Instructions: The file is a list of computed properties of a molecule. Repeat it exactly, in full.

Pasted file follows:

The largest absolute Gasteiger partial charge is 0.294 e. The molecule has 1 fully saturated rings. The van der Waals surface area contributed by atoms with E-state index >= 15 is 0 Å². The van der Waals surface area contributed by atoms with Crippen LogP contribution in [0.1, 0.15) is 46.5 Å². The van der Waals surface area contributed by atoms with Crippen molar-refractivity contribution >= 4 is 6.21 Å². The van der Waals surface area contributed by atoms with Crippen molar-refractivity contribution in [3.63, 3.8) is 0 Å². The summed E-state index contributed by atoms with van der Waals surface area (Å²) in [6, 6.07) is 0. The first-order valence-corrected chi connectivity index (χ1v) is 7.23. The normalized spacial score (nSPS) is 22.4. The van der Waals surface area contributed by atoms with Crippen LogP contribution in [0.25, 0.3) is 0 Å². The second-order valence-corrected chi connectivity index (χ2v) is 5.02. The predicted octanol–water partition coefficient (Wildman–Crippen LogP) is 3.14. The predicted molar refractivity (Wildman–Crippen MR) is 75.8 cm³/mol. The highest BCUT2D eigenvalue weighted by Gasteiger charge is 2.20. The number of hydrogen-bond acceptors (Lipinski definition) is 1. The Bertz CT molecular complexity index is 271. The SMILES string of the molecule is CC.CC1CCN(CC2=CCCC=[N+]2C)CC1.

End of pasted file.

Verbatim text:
The largest absolute Gasteiger partial charge is 0.294 e. The molecule has 1 fully saturated rings. The van der Waals surface area contributed by atoms with E-state index >= 15 is 0 Å². The van der Waals surface area contributed by atoms with Crippen LogP contribution in [0.1, 0.15) is 46.5 Å². The van der Waals surface area contributed by atoms with Crippen molar-refractivity contribution >= 4 is 6.21 Å². The van der Waals surface area contributed by atoms with Crippen molar-refractivity contribution in [3.63, 3.8) is 0 Å². The summed E-state index contributed by atoms with van der Waals surface area (Å²) in [6, 6.07) is 0. The first-order valence-corrected chi connectivity index (χ1v) is 7.23. The normalized spacial score (nSPS) is 22.4. The van der Waals surface area contributed by atoms with Crippen LogP contribution in [0.25, 0.3) is 0 Å². The second-order valence-corrected chi connectivity index (χ2v) is 5.02. The predicted octanol–water partition coefficient (Wildman–Crippen LogP) is 3.14. The predicted molar refractivity (Wildman–Crippen MR) is 75.8 cm³/mol. The highest BCUT2D eigenvalue weighted by Gasteiger charge is 2.20. The number of hydrogen-bond acceptors (Lipinski definition) is 1. The Bertz CT molecular complexity index is 271. The SMILES string of the molecule is CC.CC1CCN(CC2=CCCC=[N+]2C)CC1.